Winter is upon us and whilst snowflakes, mistletoe and bright frosty mornings are full of seasonal beauty, the next few months can play havoc with your moods, energy levels and immune system!
These top tips will help you through till Spring…
- Low moods & cravings: changes in light levels at this time of year mean your brain can struggle to maintain its uplifting mood hormones. Seasonal Affective Disorder is characterised by mood swings, depression, fatigue and cravings. Your brain is craving sugary foods because insulin (released from your pancreas in response to sugar) helps both sugar utilisation and the delivery of an amino acid called tryptophan into your brain. Tryptophan is converted into serotonin – a crucial mood elevating hormone – and melatonin which regulates sleep. Aim to eat regular small meals and snacks containing good quality protein such as nuts, turkey, seeds or oily fish and complex carbohydrates (oats, oatcakes, wholemeal pasta, buckwheat) to give your brain both the building blocks of mood hormones and some slow releasing sugars to gently stimulate insulin release.
- Dry skin: central heating and freezing winds suck the life out of skin and hair in winter. Top up with plenty of essential fats from nuts, seeds, oily fish, flax seed oil and walnut oil to help your skin retain its natural moisture. Antioxidant rich kiwi fruits, pomegranates, cherries and berries provide vitamin C for skin healing and repair.
- Bloating: very common after a big christmas meal! Take a digestive enzyme supplement or use bitter herbs to stimulate and support your digestive system.
- Zero energy: dark cold days leave you feeling drained and exhausted. Whenever possible get out in the natural sunlight for a brisk walk as exercise oxygenates every cell and stimulates serotonin release which lifts your mood. Stay hydrated with warm water, fresh fruit juices and herb teas as dehydration causes fatigue.
- Colds & flu: not what you want during your Christmas holiday! Take a probiotic supplement and extra vitamin D to keep your immune cells working efficiently and at the first sign of a cold, use a specific immune booster such as echinacea drops, black elderberry extract, manuka honey or propolis.
Over the past few months I have seen several clients with Chronic Fatigue Syndrome and each had their own unique symptoms and story to tell about their journey with the condition. For some, their condition was the end result of a long chain of stresful events that led to burn-out and severe fatigue. For others, an illness preceeded their symtoms, as if the infection never really left their system and instead mutated into the symptoms of CFS.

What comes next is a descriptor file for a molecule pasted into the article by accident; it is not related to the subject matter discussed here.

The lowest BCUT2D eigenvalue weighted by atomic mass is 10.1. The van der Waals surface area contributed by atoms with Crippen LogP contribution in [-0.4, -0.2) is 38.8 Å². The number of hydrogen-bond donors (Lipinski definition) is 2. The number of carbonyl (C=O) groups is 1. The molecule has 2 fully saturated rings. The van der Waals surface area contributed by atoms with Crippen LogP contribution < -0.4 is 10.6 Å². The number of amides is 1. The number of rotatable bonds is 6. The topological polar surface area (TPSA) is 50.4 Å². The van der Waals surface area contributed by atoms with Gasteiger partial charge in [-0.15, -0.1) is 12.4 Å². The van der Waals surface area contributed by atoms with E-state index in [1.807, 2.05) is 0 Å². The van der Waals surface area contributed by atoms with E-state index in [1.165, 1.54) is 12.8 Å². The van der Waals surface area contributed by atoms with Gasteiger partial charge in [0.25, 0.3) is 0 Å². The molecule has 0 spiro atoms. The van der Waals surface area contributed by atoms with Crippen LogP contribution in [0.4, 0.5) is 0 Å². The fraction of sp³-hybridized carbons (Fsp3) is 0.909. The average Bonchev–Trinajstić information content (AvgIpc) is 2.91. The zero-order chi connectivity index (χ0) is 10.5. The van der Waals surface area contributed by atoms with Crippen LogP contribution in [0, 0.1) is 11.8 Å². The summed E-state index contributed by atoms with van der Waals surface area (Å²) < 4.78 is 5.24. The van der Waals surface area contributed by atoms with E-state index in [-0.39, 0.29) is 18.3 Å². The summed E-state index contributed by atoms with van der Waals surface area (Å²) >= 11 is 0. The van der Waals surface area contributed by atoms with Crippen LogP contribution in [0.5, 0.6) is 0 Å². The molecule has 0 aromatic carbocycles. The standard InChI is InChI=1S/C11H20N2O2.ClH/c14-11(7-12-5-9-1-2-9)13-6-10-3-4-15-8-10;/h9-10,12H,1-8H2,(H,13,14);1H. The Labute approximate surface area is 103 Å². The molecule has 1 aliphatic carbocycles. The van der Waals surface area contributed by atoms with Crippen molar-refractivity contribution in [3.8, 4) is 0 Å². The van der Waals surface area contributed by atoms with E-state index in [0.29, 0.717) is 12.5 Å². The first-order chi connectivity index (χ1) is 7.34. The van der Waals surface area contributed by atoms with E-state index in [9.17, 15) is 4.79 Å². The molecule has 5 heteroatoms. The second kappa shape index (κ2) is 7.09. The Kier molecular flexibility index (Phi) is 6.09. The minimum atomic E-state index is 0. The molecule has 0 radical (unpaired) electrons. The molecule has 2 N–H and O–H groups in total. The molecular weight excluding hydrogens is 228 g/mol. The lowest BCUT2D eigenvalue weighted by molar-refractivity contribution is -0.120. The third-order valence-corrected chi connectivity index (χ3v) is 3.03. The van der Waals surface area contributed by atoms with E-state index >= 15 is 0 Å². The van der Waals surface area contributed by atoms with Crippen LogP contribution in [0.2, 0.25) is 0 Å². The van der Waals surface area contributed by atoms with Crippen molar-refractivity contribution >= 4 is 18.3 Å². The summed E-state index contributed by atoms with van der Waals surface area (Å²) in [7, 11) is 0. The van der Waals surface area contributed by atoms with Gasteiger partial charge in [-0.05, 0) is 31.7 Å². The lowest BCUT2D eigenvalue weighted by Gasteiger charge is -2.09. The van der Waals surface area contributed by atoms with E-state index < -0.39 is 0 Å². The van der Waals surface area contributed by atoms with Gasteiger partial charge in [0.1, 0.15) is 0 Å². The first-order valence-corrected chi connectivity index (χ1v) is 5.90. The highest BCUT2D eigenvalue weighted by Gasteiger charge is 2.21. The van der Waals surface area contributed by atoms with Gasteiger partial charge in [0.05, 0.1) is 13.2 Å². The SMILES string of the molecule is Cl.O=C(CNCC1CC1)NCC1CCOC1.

The main symtoms they all spoke of was the unrelenting fatigue, always there no matter how much sleep they had. The fatigue was accompanied by a mixture of:
– Muscle & joint pains
– Swollen lymph glands
– ‘brain fog’ – difficulty in concentrating and memory recall
– Sensitivity to light, sounds and smells
– Food intolerances
– Digestive symptoms similar to Irritable Bowel Syndrome
– Low mood & depression
Each client had felt ill for a long time as a diagnosis of CFS is generally made by a process of elimination; once other possibilities such as hypothyroidism, adrenal problems and anaemia are ruled out, CFS may be confirmed.
So, why come for Nutritional Therapy?
What we eat, how we eat and when we eat affects every function in our body. As soon as disease occurs it is crucial to look at how we are fuelling ourselves and whether foods can be used in a more supportive way, to support energy production, energy stability and mood balance.
Nutritional therapy can:
– Investigate potential food sensitivities and intolerances that may be unnecessarily stressing the immune system and causing inflammation
– Optimise digestive function; we are what we absorb!
– Reduce nutritional ‘stressors’ – alcohol, caffeine, refined foods and sugar: simple, rapidly absorbed sugars not only mess up blood sugar regulation, they can suppress the activity of our neutrophils (white blood cells forming part of the first line of defence in the immune system) for up to 5 hours! http://ajcn.nutrition.org/content/26/11/1180.abstract
– Introduce foods rich in magnesium, B- vitamins, vitamin C, D3, zinc, and essential fatty acids – all crucial for energy production, nervous system support and healthy metabolism
Look out for Part 2 of this article for tips on foods and techniques to help manage symptoms…